Date: Friday, 22 September 2017
Start: Camped by the trail at Mile 1027.8, 8829 ft
Finish: Camped by the trail at Mile 1048.4, 8727 ft
Daily Miles: 20.6 PCT
Total PCT Miles: 2369.1
Weather: Very cold and sunny in the morning, with cloud, fog and snow flurries in the afternoon.
Dinner: Rehydrated macaroni cheese
Aches: Nothing new
Highlight: Probably the stillness and silence of the snow-covered forest during the early morning walking.
Lowlight: None really
Pictures: Click here.
Position: Click here.
Map: Click here for Google Map
All but one of my fellow campers, were up and gone by 5:30am on a freezing cold morning, and he was gone by soon after 6:00am. They were keen to get to Sonora Pass and out of the cold and snow by hitching to a town for a few zero days. It took a lot of willpower for me to get out of bed at 5:30am after a bitterly cold night, during which I had added my Goretex rainjacket to the things I was wearing in bed to keep warm. I knew that if I stayed in bed any longer, I would reduce my chances of getting to my next town, and zero day, on Sunday. After yesterday’s poor mileage, it was starting to look dicey. For each section, I generally work out the minimum acceptable distance each day to reach the next town, and then if I can do more, then I increase my time off in town. However, yesterday I fell short of my modest target by four miles and can’t afford any more slippage, or I will be out a day longer than anticipated and getting low on food. For today, my target was twenty miles and that would still leave me four miles in deficit, but twenty in these snowy conditions was going to be a big challenge.
The snow-covered forest was eerily still and silent as I set out, giving me plenty of thinking time to ponder whether I should have made a smarter decision yesterday about setting out during a winter storm warning. The bitterly cold nights were no fun, and neither was slogging up hills through soft powder snow carrying a pack. On the other hand, I didn’t want to lose a day from my schedule, and even if I had waited a day, I would still be getting the snow conditions I was now dealing with. Exacerbating my funk was the occasional difficulty following the trail. It was a bit of an art form, anyway, given that the overnight snow had pretty much obliterated the tracks of the southbound hikers I had camped with last night. It was just possible to determine a faint depression in the snow, but I often had to stop and look more closely, and on one occasion did get a long way off track, wasting about 30 minutes I could ill afford. A distraction was trying to work out which animal had made which tracks in the fresh snow. There were many different kinds crossing or following the trail. One set looked like some kind of large cat, but I didn’t see any animals all day, apart from some cattle in one valley. Of course, there were also occasionally some great views to mountains near and far, all looking cold and forbidding.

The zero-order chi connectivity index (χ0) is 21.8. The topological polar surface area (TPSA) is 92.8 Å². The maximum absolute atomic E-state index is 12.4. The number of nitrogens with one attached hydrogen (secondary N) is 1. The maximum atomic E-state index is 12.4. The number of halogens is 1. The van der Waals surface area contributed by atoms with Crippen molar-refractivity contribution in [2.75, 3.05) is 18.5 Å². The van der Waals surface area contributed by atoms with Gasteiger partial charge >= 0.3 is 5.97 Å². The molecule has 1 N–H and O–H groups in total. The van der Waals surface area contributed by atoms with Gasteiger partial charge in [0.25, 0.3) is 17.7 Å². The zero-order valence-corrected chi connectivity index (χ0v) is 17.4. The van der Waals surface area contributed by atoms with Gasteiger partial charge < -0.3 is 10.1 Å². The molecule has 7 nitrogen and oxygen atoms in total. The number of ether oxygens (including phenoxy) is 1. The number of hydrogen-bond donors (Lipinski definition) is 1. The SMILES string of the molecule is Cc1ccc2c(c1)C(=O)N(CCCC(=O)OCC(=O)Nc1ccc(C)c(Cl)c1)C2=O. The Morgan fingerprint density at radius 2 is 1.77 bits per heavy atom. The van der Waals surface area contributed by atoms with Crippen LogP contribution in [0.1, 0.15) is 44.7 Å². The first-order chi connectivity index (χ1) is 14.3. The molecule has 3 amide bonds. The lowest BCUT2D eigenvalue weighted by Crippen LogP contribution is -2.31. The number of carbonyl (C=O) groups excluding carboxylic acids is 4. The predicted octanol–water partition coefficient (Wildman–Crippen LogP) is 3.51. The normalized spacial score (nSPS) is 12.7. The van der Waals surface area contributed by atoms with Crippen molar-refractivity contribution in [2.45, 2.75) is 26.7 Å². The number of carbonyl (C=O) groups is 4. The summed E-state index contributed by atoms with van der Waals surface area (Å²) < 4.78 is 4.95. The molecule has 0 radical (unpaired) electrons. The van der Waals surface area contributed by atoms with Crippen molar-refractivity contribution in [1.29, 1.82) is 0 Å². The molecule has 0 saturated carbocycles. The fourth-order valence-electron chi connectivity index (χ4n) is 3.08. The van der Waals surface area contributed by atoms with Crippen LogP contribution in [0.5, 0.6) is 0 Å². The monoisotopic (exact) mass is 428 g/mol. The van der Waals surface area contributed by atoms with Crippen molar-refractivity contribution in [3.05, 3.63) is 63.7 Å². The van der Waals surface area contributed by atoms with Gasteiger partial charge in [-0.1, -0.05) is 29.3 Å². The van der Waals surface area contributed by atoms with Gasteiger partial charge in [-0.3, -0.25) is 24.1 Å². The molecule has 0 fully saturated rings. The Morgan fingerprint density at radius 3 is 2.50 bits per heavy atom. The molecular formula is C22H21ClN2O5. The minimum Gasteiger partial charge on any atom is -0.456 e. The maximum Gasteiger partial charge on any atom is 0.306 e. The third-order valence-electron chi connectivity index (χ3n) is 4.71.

I stopped for a late lunch about 1:30pm, still disappointed with my rate of progress, but when I resumed walking I began to find some parts of the trail were now snow-free for the first time. It gave me encouragement that the hiking might get easier, and I felt more positive about my rate of progress. It was hard to work out why parts of the track were clear, but probably lower altitudes and maybe less snow had fallen further north.
Late in the afternoon, near the top of a long climb, I saw my first and only hiker for the day, and he said I was the first he had seen for two days. This encounter was good for both of us because it now meant we had each other’s tracks to follow in the snow, and that made life easier. I pushed on until nearly 7:00pm before stopping, happy with my 20 miles, and hopeful I can cut into the four mile deficit tomorrow. It looks like being another freezing cold night.